China is launching a rival to the International Space Station (ISS) – and it wants to share its new toy.
The China Manned Space Agency and the UN Office for Outer Space Affairs (UNOOSA) have announced a partnership that will let UN member states conduct experiments on and even send astronauts to the Chinese space station, due to start operating in the 2020s.
The UN and China say they are keen to get more nations involved in space activities. “This is an exciting opportunity to further build the space capacity of developing countries and increase understanding of the benefits space can bring to humankind,” said UNOOSA director Simonetta Di Pippo.
China is excluded from the ISS because of a US government ban on its participation. It’s not clear if the other ISS partners – Russia, Japan, Canada and the member countries of the European Space Agency – will have access to China’s station.
Later this year China will launch space lab Tiangong-2 to practise the skills needed to build the station.
NASA has made significant progress toward establishing a more reliable, and potentially solar-system-spanning communication system with the installation of a new breed of data network aboard the International Space Station (ISS). As its name suggests, the Delay/Disruption Tolerant Networking (DTN) service allows for the storage of partial pieces of information in the nodes along a communication path, which will allow for faster and more stable transmissions.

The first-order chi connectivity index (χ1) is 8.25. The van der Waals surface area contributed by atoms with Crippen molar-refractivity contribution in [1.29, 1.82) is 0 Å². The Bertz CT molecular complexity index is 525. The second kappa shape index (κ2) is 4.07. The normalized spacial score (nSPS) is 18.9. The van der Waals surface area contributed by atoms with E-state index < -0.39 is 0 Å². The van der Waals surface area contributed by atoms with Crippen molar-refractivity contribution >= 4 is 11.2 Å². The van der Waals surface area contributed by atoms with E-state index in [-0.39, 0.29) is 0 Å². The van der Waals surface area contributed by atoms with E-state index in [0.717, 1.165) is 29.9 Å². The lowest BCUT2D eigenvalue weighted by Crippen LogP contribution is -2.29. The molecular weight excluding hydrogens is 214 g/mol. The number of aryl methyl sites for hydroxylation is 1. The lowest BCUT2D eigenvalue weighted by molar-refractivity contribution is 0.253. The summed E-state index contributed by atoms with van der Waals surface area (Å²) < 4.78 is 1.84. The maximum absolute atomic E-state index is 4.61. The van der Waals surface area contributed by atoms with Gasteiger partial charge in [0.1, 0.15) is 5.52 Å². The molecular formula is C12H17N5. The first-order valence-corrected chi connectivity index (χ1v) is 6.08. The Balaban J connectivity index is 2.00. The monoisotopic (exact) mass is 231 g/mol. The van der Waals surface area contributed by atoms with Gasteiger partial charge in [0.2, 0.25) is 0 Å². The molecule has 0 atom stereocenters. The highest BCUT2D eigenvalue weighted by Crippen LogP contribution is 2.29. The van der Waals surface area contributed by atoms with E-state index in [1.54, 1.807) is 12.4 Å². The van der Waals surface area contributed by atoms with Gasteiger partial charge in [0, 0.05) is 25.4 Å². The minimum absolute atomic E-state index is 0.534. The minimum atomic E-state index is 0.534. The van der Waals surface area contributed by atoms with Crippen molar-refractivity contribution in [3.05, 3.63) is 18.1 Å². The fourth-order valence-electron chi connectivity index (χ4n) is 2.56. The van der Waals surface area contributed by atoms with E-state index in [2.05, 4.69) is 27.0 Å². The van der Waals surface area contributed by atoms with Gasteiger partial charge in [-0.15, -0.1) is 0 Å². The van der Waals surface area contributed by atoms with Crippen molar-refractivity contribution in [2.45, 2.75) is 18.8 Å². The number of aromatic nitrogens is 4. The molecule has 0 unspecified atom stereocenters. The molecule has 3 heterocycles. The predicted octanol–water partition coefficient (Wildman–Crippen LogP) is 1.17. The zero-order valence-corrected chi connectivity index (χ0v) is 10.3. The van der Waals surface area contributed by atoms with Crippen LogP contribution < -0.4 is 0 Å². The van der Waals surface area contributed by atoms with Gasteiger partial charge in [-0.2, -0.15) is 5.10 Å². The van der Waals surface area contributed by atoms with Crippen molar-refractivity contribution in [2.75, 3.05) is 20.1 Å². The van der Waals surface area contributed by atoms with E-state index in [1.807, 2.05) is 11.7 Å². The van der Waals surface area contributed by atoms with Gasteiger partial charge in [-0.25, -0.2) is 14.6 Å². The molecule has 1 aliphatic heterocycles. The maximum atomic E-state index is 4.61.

The system has been integrated with the ISS's Telescience Resource Kit and represents over 10 years of work from NASA and its partners as part of the agency's Advanced Exploration Systems (AES) program. AES seeks to develop technologies that could be instrumental in the future exploration of our solar system.
The more traditional internet protocol system previously used by astronauts aboard the station required each node of a network to be available at the same time in order for data to be transferred. For astronauts communicating from the ISS, these nodes are often satellites, which can be unavailable for any number of reasons, leading to significant disruptions in communications.
The DTN's ability to store and send partial bundles of information as and when a node becomes available has the potential to significantly reduce communication latency, allowing for a greater level of data availability and superior bandwidth utilization
One of the defining characteristics of the New Space era is partnerships. Whether it is between the private and public sector, different space agencies, or different institutions across the world, collaboration has become the cornerstone to success. Consider the recent agreement between the Netherlands Space Office (NSO) and the Chinese National Space Agency (CNSA) that was announced earlier this week.
In an agreement made possible by the Memorandum of Understanding (MoU) signed in 2015 between the Netherlands and China, a Dutch-built radio antenna will travel to the Moon aboard the Chinese Chang’e 4 satellite, which is scheduled to launch in 2018. Once the lunar exploration mission reaches the Moon, it will deposit the radio antenna on the far side, where it will begin to provide scientists with fascinating new views of the Universe.
The radio antenna itself is also the result of collaboration, between scientists from Radboud University, the Netherlands Institute for Radio Astronomy (ASTRON) and the small satellite company Innovative Solutions in Space (ISIS). After years of research and development, these three organizations have produced an instrument which they hope will usher in a new era of radio astronomy.
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very little is known about this part of the electromagnetic spectrum. As a result, the Dutch radio antenna could be the first to provide information on the development of the earliest structures in the Universe. It is also the first instrument to be sent into space as part of a Chinese space mission.